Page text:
I’ve received a lot of good feedback for my initial post about Chrome comparing its “Microsoft Killer” hype to the GTalk (now mostly defunct) launch a few years ago.

However, I’ve also heard from several folks who disagree (like Asaf for example).
The main point of the Chrome supporters is that advanced AJAX execution capabilities, coupled with Google Gears offlining capabilities and bundled in a browser provides a platform for next-gen web cloud applications that can seamlessly work online and offline.

The thing is, that no matter how much you optimize your browser’s rendering and JavaScript capabilities, underneath it all our entire web technology still based on old (even ancient in Internet terms) standards set almost a decade ago by W3C – a now defunct organization that is failing to keep up with the rate of technological changes.
Can you really believe that the future is in technology standards set by W3C and updated once, maybe twice a decade?!

It’s W3C’s inability to keep up that is driving companies to develop their own proprietary standards to lead today’s technological trends – Adobe with Flex and Air and Microsoft with Silverlight.

And maybe we’re going towards a browser-less future were we have AIR\Silverlight cloud enabled applications running on our OS?

The point is, taking Apple’s rendering code (apparently, not even the latest build) and putting it inside a featureless window while adding some optimized JavaScript VM is far from being innovative and light years away from the revolutionary expectations that we could hear about before and during the Chrome launch. Adding a few more horses to pull your carriage around doesn’t turn it into a car…

But hey, we’ve had the same story with a boring featureless (sorry, plain and simple) chat program a few years ago ;)

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5 Comments to “On Google’s Chrome and The Future of Cloud Computing”

  1. JD | September 5th, 2008 at 1:52 am

    Bravo!

    Being a web developer, this post makes MUCH more sense in convincing me that Google Chrome can’t really kill Windows, at least not in near future.

    And you are spot on about W3C comment. If we look at history, Ajax was originally ‘invented’ by Microsoft by introducing XMLHttp Active X Object. It slowly became popular and other browsers started supporting it. Google made the technology mainstream by creating Google Maps and Adaptive Path gave it a catchy name, ‘Ajax’. W3C came in way too late by documenting this ‘standard’ which everyone was already following.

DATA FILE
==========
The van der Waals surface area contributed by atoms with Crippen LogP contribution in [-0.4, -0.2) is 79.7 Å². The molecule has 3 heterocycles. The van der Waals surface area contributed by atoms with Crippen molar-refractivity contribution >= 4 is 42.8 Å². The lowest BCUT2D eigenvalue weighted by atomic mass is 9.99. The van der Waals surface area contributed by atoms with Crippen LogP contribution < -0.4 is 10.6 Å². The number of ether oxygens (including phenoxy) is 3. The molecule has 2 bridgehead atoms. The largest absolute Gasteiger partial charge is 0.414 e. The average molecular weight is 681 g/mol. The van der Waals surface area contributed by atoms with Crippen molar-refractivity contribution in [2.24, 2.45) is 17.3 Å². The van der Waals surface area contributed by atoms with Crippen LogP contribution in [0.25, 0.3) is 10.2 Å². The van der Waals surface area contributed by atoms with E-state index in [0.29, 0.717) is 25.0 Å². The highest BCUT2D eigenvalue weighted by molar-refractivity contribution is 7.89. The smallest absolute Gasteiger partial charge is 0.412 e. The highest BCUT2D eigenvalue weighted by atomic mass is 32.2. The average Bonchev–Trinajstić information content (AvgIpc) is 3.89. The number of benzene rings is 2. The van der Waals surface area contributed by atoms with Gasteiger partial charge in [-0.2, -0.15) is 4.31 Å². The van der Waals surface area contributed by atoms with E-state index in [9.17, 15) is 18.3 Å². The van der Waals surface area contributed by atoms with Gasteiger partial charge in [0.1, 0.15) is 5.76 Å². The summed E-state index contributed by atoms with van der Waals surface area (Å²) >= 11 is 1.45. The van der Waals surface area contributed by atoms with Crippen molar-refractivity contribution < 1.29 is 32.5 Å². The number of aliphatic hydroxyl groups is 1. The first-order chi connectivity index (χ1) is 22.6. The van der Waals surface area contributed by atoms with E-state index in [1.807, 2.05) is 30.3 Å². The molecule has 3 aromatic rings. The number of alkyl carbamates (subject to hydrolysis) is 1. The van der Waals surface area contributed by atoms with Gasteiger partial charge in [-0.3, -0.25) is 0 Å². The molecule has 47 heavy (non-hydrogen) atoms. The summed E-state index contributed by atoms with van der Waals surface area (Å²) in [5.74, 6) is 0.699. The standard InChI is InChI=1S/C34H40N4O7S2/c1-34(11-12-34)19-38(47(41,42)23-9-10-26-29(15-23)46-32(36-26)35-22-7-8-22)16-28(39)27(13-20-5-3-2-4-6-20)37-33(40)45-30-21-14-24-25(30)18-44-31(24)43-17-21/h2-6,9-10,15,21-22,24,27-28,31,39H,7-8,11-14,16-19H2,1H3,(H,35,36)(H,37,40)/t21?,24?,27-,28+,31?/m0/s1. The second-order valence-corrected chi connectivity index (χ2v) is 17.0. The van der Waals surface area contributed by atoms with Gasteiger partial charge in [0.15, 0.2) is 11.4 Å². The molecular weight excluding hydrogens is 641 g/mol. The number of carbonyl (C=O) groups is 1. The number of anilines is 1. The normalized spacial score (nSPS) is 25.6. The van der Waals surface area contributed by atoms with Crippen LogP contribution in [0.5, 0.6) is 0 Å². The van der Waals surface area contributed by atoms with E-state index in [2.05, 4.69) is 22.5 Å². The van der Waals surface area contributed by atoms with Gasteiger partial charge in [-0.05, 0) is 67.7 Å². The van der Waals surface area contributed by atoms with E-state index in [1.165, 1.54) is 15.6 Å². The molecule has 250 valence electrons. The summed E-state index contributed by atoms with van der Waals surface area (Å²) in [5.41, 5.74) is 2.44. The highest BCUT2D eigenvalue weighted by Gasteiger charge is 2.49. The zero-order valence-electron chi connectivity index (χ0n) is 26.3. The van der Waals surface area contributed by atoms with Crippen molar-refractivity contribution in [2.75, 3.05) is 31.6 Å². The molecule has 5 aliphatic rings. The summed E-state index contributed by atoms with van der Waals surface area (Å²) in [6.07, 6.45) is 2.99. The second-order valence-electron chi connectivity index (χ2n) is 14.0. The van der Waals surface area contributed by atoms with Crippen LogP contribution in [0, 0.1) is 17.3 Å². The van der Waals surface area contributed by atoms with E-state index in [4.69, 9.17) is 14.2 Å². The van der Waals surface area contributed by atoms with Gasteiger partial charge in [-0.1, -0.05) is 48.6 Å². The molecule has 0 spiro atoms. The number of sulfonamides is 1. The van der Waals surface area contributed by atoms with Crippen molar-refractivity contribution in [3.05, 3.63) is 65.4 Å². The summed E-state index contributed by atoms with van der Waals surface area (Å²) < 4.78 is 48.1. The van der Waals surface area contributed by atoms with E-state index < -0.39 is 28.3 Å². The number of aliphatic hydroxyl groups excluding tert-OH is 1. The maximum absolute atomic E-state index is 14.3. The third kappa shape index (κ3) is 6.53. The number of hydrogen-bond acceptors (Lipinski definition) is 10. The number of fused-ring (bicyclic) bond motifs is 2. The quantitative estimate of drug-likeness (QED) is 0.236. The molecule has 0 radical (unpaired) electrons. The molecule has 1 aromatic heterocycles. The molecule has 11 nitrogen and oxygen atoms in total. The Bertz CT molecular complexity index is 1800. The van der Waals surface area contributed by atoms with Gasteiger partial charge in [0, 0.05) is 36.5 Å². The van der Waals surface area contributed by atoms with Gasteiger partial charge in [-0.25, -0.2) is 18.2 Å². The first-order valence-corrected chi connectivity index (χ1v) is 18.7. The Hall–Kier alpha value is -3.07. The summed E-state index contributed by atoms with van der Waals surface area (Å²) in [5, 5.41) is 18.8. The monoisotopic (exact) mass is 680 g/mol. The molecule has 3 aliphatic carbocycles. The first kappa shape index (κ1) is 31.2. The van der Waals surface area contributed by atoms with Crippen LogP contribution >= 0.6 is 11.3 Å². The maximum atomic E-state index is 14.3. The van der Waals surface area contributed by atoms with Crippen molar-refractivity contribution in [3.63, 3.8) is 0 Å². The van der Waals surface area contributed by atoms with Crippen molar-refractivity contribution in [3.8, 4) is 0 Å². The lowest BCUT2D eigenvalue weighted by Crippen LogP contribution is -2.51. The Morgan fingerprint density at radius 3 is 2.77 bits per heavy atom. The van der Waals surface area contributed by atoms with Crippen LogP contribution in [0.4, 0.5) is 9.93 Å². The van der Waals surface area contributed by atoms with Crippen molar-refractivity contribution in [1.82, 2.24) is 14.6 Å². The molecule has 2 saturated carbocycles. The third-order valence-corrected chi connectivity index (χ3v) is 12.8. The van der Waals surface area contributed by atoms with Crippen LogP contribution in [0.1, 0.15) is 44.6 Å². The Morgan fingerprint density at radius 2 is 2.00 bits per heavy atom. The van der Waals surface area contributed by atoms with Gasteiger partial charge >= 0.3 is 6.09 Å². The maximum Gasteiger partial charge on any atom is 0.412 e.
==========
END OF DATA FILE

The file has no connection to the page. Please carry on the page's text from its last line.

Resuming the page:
I am still not sure what is the right answer. Having looked at Flex/Silverlight, I must say that I am not that impressed. Not because they don’t have potential, but the technology is still in its infancy and it shows. And I want to get my work done, RIGHT NOW. Let’s see what the future holds.

  2. ekampf | September 6th, 2008 at 11:52 pm

    Thanks JD :)

    I have to disagree with your opinion on Silverlight as I think it has some amazing advantages:

    1. Its code gets compiled and interpreted like .NET code on the client. Thats 20x faster than JS
    2. Compiled code, unlike script, means you get compile time errors, you can do unit testing
    3. It requires the same skillset a .NET developers would already have developing ASP.NET or Windows applications – easy migration

    Plus they put a lot into videos and design time etc. so I see a lot of promise in that technology…
    Now they have to start selling it to dev teams :)

    Regards,
    Eran

  3. JD | September 7th, 2008 at 12:11 am

    As I said, I am not denying that Silverlight has potential [for the exact reasons you outline] but technology is far from mature. Issues I have:

    1. Adoption of the plugin. Currently, one can think of using Flash to make RIA which could be used by most of the people around the world. This is one serious limitation.

    2. Yes, your .NET Framework knowledge helps but if you don’t know WPF, good luck using your ASP.NET knowledge to create Silverlight application. May be I have not spent enough time learning WPF. May be it is because there are still not enough good resources to learn/master WPF. Also, WPF hasn’t really made inroads in corporate world which gives you the opportunity to work with the technology.

    3. Lack of components. Until Beta 2, Silverlight did not have a grid component! Because technology is relatively new, you don’t have myriad of components, so you spend time writing those basic components in fact of solving the business problem. I am sure as time goes on, situation will improve.

    Even though I think Silverlight is a fantastic platform, adoption by geeks is relative low for MS developers and almost zero for non MS developers [which is understandable knowing that Micro$oft sucks! ;)] Let’s see how Microsoft plans to improve the adoption.

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